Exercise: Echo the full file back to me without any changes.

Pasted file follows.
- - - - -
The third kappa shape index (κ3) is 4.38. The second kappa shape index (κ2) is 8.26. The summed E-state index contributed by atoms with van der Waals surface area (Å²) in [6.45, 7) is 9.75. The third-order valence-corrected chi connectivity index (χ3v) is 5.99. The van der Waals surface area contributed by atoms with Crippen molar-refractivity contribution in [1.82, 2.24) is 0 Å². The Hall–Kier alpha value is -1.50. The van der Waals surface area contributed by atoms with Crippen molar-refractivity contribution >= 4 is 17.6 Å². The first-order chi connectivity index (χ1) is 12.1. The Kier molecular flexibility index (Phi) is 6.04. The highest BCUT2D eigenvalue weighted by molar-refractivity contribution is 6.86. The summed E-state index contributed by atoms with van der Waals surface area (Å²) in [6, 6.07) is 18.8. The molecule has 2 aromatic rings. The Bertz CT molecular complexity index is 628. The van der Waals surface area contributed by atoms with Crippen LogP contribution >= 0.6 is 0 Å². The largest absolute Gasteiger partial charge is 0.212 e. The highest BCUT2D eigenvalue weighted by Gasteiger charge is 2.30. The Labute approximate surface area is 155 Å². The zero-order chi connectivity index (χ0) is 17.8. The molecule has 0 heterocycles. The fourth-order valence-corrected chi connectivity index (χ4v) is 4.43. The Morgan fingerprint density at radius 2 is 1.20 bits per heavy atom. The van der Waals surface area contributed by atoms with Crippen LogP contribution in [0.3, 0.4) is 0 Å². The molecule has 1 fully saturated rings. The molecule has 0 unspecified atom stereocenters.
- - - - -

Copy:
The third kappa shape index (κ3) is 4.38. The second kappa shape index (κ2) is 8.26. The summed E-state index contributed by atoms with van der Waals surface area (Å²) in [6.45, 7) is 9.75. The third-order valence-corrected chi connectivity index (χ3v) is 5.99. The van der Waals surface area contributed by atoms with Crippen molar-refractivity contribution in [1.82, 2.24) is 0 Å². The Hall–Kier alpha value is -1.50. The van der Waals surface area contributed by atoms with Crippen molar-refractivity contribution >= 4 is 17.6 Å². The first-order chi connectivity index (χ1) is 12.1. The Kier molecular flexibility index (Phi) is 6.04. The highest BCUT2D eigenvalue weighted by molar-refractivity contribution is 6.86. The summed E-state index contributed by atoms with van der Waals surface area (Å²) in [6, 6.07) is 18.8. The molecule has 2 aromatic rings. The Bertz CT molecular complexity index is 628. The van der Waals surface area contributed by atoms with Crippen LogP contribution >= 0.6 is 0 Å². The largest absolute Gasteiger partial charge is 0.212 e. The highest BCUT2D eigenvalue weighted by Gasteiger charge is 2.30. The Labute approximate surface area is 155 Å². The zero-order chi connectivity index (χ0) is 17.8. The molecule has 0 heterocycles. The fourth-order valence-corrected chi connectivity index (χ4v) is 4.43. The Morgan fingerprint density at radius 2 is 1.20 bits per heavy atom. The van der Waals surface area contributed by atoms with Crippen LogP contribution in [0.3, 0.4) is 0 Å². The molecule has 1 fully saturated rings. The molecule has 0 unspecified atom stereocenters.